The experimentation I have done with writing utensils feels extensive. Each time I walk down an aisle of pens, I find something different. Picking the pen out because of the unique shape. Often finding some with built in pads on the handle. Thinking those soft pads will help stabilize my grip. They travel home with me, but inevitably something about the pen isn’t quite right. The pen’s tip can also play a major role. Some pen tips feel like they promote a speedier writing pattern. The point reacting quicker to the motion of the hands movement. Wanting to glide across the page with more speed. It hasn’t felt helpful to use pens that quickly reacts to my movements. They send the pen markings all over the page. Leaving me concentrating more on controlling the pen than the message being communicated. The type of pen seeming to help with this complication has been the gel pen. The ink flows out of a gel pen with more thickness. Making it more challenging to move with the hands. The payoff becomes ease of control, making the gel pen easiest to use. The problem with these gel pens has been their handle size. They tend to lack the thick, sturdy handles, found on other pens. My frustration for years has been bridging the two types of pens. But, the rubber pen grips might be doing the trick.
My favorite kind of pen has always been those with a thickness in the handle. Though, those types of pens often have a smooth finish. Forcing me to focus on the tension in my fingers. Allowing for them to remain stationary on the grip. In order to use this type of pen, I needed a solution. For years, I simply struggled with attempting to keep my fingers in place. The slow movement of the gel pens were nice, but the small grips were bothersome. I found myself preferring the battle with the thicker pen handle. Until I came across these rubber pen grips a few months ago. They were sold in a small pack of about eight. Coming in a variety of colors with different riveting patterns on each. The rubber would cause the soft surface, while the riveting pattern might stabilize the fingers. The package of eight was realistically priced. So, I thought, it was worth taking the chance. When the pack arrived, I slid one of a gel pen I had, and one on a slicker pen with the smooth surface. During my trial with each pen. The grip on the gel pen only made things worse. With the added grip, the pen felt like it now moved too slow. But, with my preferred pen, the grip worked really well. Adding the soft feel of the gel grip and the stability of the thicker handle. It has worked out to be the best combination of the two.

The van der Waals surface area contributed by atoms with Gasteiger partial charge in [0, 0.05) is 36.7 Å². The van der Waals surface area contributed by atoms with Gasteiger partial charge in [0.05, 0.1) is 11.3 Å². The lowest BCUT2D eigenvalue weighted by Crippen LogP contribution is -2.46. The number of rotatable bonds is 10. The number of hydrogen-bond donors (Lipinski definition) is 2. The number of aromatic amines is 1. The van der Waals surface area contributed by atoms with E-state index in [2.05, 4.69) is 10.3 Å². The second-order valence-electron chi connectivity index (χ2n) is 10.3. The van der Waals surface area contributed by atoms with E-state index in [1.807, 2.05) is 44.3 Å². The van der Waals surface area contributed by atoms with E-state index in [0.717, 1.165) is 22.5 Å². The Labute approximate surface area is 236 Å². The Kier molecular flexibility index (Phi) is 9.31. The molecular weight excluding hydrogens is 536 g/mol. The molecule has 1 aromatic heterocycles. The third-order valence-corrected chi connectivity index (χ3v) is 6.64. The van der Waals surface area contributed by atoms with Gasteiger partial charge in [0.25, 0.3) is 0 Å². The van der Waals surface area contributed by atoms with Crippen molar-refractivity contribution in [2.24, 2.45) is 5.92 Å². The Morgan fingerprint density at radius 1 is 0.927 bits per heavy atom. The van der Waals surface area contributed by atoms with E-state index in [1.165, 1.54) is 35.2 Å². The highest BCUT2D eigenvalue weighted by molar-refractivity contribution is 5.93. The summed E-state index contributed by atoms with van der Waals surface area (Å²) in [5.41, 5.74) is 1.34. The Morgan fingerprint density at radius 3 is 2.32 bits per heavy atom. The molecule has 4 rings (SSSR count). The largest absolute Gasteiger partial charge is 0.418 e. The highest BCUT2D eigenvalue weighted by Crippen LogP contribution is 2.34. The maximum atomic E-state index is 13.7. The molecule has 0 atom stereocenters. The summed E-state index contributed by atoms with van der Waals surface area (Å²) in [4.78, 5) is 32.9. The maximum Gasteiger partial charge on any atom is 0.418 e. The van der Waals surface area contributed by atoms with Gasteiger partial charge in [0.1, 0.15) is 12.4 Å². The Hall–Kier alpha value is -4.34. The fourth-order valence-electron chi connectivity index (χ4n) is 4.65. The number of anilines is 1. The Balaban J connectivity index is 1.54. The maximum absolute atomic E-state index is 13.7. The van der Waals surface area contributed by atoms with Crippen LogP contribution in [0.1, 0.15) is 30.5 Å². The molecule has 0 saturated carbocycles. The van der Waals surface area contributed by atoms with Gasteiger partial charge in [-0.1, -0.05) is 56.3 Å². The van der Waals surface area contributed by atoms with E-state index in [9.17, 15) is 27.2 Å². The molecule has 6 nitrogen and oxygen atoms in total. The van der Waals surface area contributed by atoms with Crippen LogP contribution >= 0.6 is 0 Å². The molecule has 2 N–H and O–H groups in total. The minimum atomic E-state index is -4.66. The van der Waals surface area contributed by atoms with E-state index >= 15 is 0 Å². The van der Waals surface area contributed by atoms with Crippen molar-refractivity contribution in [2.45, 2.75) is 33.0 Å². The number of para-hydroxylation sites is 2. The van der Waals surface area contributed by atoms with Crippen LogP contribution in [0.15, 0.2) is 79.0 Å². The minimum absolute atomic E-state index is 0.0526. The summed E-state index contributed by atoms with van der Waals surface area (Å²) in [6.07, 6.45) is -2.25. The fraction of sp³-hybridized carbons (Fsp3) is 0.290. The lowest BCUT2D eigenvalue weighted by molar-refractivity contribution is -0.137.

Finding the grip to be a positive cerebral palsy tool. I decided to share the knowledge with my trainer. He has a young son with cerebral palsy, who is learning penmanship. Like me, he was struggling with gaining a good grip on his pencil. After relating my story to Bernard. He took up my offer to bring in one of the pen grips. Following his idea of taking it home to his son as a tool. His son also benefited from sliding the grip over his pencil. Making it easier for him to concentrate on learning to write. The searching for tools to help cerebral palsy improvement has been rewarding. When things like the pen grip can be found, and put to good use. Not only helping me become more comfortable writing. But, help someone else who might be challenged with something similar. The search for these small pleasures will continue. Helping me come up with solutions for my cerebral palsy circumstances. There isn’t a way to make the disability disappear. But, spending some time to find ways of making it easier feels productive. The satisfaction gained by spending time writing can continue, a little easier. Even in an age, where the computer makes things easier for our disability. There remains something comfortably natural about a pen and paper.